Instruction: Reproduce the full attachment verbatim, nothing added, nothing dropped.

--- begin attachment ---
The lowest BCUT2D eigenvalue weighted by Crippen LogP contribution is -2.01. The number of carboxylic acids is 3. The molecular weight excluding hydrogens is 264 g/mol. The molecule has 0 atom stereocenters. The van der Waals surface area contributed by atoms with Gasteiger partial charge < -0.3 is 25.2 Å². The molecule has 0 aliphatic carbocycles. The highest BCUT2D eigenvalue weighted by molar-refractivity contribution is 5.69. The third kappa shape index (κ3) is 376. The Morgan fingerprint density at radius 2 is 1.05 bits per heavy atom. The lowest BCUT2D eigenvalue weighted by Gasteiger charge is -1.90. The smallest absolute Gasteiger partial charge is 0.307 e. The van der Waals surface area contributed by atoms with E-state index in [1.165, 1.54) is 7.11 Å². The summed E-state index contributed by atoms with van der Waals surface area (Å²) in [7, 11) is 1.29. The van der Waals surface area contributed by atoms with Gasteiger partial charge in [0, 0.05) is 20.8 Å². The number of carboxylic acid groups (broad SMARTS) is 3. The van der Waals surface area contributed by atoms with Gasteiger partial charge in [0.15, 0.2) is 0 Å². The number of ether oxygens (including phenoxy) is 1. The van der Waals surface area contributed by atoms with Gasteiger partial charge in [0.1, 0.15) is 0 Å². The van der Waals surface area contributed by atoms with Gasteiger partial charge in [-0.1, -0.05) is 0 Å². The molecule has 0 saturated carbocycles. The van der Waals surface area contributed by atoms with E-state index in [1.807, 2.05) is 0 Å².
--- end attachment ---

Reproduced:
The lowest BCUT2D eigenvalue weighted by Crippen LogP contribution is -2.01. The number of carboxylic acids is 3. The molecular weight excluding hydrogens is 264 g/mol. The molecule has 0 atom stereocenters. The van der Waals surface area contributed by atoms with Gasteiger partial charge < -0.3 is 25.2 Å². The molecule has 0 aliphatic carbocycles. The highest BCUT2D eigenvalue weighted by molar-refractivity contribution is 5.69. The third kappa shape index (κ3) is 376. The Morgan fingerprint density at radius 2 is 1.05 bits per heavy atom. The lowest BCUT2D eigenvalue weighted by Gasteiger charge is -1.90. The smallest absolute Gasteiger partial charge is 0.307 e. The van der Waals surface area contributed by atoms with E-state index in [1.165, 1.54) is 7.11 Å². The summed E-state index contributed by atoms with van der Waals surface area (Å²) in [7, 11) is 1.29. The van der Waals surface area contributed by atoms with Gasteiger partial charge in [0, 0.05) is 20.8 Å². The number of carboxylic acid groups (broad SMARTS) is 3. The van der Waals surface area contributed by atoms with Gasteiger partial charge in [0.15, 0.2) is 0 Å². The number of ether oxygens (including phenoxy) is 1. The van der Waals surface area contributed by atoms with Gasteiger partial charge in [0.1, 0.15) is 0 Å². The van der Waals surface area contributed by atoms with Gasteiger partial charge in [-0.1, -0.05) is 0 Å². The molecule has 0 saturated carbocycles. The van der Waals surface area contributed by atoms with E-state index in [1.807, 2.05) is 0 Å².